How inheritance can rob your child

How inheritance can rob your child

 

I am a parent. Like many other parents, I sometimes fall in the trap of thinking that the best thing I can do for my children is to give them everything. I sometimes think that it doesn’t make sense for them to go through the challenges that I have gone through. The most interesting thing about my situation is that there are many other parents out there who are just like me. We think that we are doing or will do our children a favour by saving them from hardship. In our Centonomy classes we discuss Estate Planning quite a bit which basically involves deciding what will happen to what we have built when we are gone (Click to Tweet this thought). Most people want to leave assets to their children. Some businesses are even built with the hope that their children will take over. After all there is no need to let them start from scratch like we did.

At least that’s what Joe’s parents believed. They had worked hard all their lives and they saw no need for Joe to go through the same process. From the time Joe was in his mid-twenties he knew he would inherit the family’s investment portfolio. He was made aware of it by how his parents spoke and he was allowed to spend and act like it. After finishing university, he was even given an apartment to live in. Joe has never experienced what it means to have a landlord expecting monthly rent. It’s no surprise that he has never been able to hold down a job. Joe is now forty years old. He got married along the way and has two children. From the portfolio of assets his parents created, his children will never lack school fees. As long as the various investments in business, real estate, cash securities exist, school fees and his bills will be paid. In addition, Joe has a monthly income of Kshs 400, 000 from this same portfolio, which he doesn’t have to lift a finger for.

Many aspire to be Joe and even find short cuts to be in the situation Joe is in. Imagine if you did not have to do anything and that kind of money comes your way. It is comfortable and we have idolized comfort. The more comfort you seem to experience the more successful you are according to what many people think. However, Joe has been robbed. No matter how hard his parents worked for what he now has, he will never be able to truly understand and appreciate it. This is because he was put in a position where he is reaping the benefits without the struggle. We make the mistake of thinking that the end result i.e. having loads of money is the ultimate reward. However, the true rewards are in the struggle. Joe has been robbed of all the gifts that come with the struggle. He has been robbed of the ambition, motivation and drive. He had not held down a job because it was made clear to him that he does not need to work. The bar for success was established by his parents and is simply so high that he doesn’t need to waste time setting his own. He has been robbed of the normal but very important journey of appreciating different levels of income and the corresponding effort it takes. He has now been given without any effort on his part Kshs 400, 000 per month. So Joe would not be incorrect to think lifting a pencil should get him more than that.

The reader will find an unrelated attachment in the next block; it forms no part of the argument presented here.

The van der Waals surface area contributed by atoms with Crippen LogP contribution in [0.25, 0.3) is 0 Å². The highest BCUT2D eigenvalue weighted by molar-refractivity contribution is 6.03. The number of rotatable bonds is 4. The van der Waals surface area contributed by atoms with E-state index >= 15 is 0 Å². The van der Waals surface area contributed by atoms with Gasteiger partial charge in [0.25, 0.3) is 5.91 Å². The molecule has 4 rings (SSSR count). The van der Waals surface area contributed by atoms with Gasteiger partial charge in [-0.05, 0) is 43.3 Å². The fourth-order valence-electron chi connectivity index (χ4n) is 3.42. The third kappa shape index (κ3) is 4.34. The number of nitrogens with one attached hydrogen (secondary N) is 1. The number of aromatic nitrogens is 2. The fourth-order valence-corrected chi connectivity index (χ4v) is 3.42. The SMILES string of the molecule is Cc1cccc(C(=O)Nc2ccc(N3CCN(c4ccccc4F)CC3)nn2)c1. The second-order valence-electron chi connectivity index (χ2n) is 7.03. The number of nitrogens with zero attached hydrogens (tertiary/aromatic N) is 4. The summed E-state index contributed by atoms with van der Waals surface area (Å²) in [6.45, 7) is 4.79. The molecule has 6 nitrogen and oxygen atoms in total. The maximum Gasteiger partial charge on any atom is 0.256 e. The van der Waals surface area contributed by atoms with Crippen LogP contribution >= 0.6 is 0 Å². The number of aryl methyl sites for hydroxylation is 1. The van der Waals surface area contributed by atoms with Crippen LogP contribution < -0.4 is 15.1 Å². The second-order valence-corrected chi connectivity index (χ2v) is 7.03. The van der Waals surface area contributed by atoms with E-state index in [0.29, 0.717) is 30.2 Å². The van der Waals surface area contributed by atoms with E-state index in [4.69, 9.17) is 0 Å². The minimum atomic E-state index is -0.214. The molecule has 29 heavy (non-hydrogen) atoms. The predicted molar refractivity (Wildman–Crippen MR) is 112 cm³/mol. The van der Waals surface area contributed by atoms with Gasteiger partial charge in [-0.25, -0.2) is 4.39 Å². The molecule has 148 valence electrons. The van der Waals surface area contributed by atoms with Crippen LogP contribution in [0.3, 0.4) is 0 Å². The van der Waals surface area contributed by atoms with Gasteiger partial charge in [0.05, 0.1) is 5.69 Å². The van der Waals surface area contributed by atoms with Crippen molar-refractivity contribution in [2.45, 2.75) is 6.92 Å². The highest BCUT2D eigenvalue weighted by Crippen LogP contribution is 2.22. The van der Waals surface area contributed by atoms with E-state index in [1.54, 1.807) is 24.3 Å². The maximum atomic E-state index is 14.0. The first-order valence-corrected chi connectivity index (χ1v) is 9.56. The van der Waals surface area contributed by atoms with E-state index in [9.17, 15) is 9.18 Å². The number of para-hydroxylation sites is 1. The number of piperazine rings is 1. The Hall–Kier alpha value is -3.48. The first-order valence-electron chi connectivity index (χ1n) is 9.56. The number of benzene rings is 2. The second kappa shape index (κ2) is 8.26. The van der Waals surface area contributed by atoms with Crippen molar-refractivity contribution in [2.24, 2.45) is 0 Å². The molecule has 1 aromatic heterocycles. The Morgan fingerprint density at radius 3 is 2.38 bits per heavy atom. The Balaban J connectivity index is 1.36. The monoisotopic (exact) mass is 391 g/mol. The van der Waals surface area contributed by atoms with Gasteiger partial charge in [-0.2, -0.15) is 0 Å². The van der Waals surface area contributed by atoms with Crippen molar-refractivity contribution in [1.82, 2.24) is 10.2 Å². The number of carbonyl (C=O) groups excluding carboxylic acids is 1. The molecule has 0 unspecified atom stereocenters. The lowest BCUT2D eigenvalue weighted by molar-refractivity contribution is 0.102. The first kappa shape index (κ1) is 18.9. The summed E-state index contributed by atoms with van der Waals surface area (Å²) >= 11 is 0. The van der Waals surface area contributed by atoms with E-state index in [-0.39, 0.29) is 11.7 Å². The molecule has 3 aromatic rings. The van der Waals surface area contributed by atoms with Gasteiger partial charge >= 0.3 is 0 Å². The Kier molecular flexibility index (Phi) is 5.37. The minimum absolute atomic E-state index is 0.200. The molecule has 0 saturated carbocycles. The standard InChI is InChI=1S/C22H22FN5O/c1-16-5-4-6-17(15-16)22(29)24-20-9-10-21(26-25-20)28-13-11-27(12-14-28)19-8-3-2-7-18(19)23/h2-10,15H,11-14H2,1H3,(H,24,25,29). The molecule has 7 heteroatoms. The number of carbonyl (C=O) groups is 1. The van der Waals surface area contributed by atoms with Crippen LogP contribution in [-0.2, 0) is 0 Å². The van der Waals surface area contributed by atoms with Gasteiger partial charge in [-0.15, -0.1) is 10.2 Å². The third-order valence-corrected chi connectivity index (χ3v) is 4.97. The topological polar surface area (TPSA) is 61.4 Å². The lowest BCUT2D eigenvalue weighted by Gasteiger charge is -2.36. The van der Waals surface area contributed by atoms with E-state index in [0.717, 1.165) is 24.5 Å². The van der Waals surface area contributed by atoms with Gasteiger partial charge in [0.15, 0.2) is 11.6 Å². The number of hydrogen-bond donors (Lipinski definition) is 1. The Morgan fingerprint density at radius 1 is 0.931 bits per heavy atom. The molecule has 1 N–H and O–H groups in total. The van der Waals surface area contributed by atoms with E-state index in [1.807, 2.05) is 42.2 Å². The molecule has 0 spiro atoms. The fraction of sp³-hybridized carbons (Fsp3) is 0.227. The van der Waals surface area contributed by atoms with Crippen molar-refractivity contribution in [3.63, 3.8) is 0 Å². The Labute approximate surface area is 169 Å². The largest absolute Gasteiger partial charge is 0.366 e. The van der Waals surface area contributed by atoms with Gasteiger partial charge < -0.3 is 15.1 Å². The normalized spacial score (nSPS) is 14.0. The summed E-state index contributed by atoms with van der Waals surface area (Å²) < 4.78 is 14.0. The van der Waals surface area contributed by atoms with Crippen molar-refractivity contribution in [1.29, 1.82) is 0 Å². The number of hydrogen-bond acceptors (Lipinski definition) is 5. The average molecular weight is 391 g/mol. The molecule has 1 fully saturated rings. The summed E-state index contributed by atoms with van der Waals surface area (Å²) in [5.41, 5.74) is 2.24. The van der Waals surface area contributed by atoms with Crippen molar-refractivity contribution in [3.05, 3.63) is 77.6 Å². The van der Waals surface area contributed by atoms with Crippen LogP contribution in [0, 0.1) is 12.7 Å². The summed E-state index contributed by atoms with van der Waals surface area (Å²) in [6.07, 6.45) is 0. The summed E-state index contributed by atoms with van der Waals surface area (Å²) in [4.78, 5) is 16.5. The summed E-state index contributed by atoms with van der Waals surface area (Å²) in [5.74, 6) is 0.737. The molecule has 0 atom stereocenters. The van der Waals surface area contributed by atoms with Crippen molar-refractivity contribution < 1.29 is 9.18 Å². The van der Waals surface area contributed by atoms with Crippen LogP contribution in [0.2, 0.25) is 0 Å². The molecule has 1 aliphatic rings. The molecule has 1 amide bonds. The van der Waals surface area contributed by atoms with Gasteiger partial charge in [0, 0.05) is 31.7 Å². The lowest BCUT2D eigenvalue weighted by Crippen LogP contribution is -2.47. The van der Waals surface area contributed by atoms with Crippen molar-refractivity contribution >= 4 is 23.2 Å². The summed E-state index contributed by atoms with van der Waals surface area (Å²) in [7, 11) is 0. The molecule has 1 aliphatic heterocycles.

As much as we complain about it, survival is a strong motivator. What sometimes gets you out of bed in the morning is the fact that you have to pay bills, school fees, plan for retirement, invest etc. Whilst we are not in a state of euphoria every day about it, it does build up our character. Wealth creation over and above the money is about personal growth and character development (Click to Tweet this thought). As you get up every day and go do what you do to put food on the table, you develop focus, persistence, resilience, discipline, relationships and so on. All these are needed to create and more so sustain wealth.

Joe has been robbed of the chance to discover what he is or can be good at, his passion and/or his purpose. As you throw yourself into sheer hard work, you learn who you are. You notice what you like or don’t like. You start realising what comes naturally to you. You sense what excites you. You get the amazing opportunity to witness yourself as you push boundaries. You literally see and exercise faith in action as you go through various circumstances. You experience failure and later on connect the dots, realising the failure was simply a lesson you had to learn. Joe is not getting that chance because he was freely handed a comfort zone. And as much as a person like Joe may look like he is doing well, he is very insecure around people who have had the grand opportunity of seeing what they can do rather than simply living out what somebody else can do for them. He is envious of their internal sense of confidence earned from real life responsibility which cannot be bought. So to parents like myself. All of us want the best for our children.

Please note the best does not mean removing the struggle from their lives. There is a reason for it. Giving them more material things or handing assets through inheritance doesn’t necessarily make them better off. Joe paid a huge price for what he was given. He never got to discover what he could truly do on his own two feet. No amount of wealth can compensate for the inadequacy the denial of that process comes with. Joe without the early access to money may even have made a lot more for himself. It doesn’t mean we should not pass down assets but it should be done in a way that our children continue to strive to bring out their own potential as well. Do not let the results of your own hard work be the very source of your children’s disempowerment (Click to Tweet this thought).

Waceke, runs Personal Finance Wealth Creation Courses. For details do get in touch at waceken@centonomy.com | Facebook/Waceke Nduati| Twitter@cekenduati |YouTube/Centonomy101

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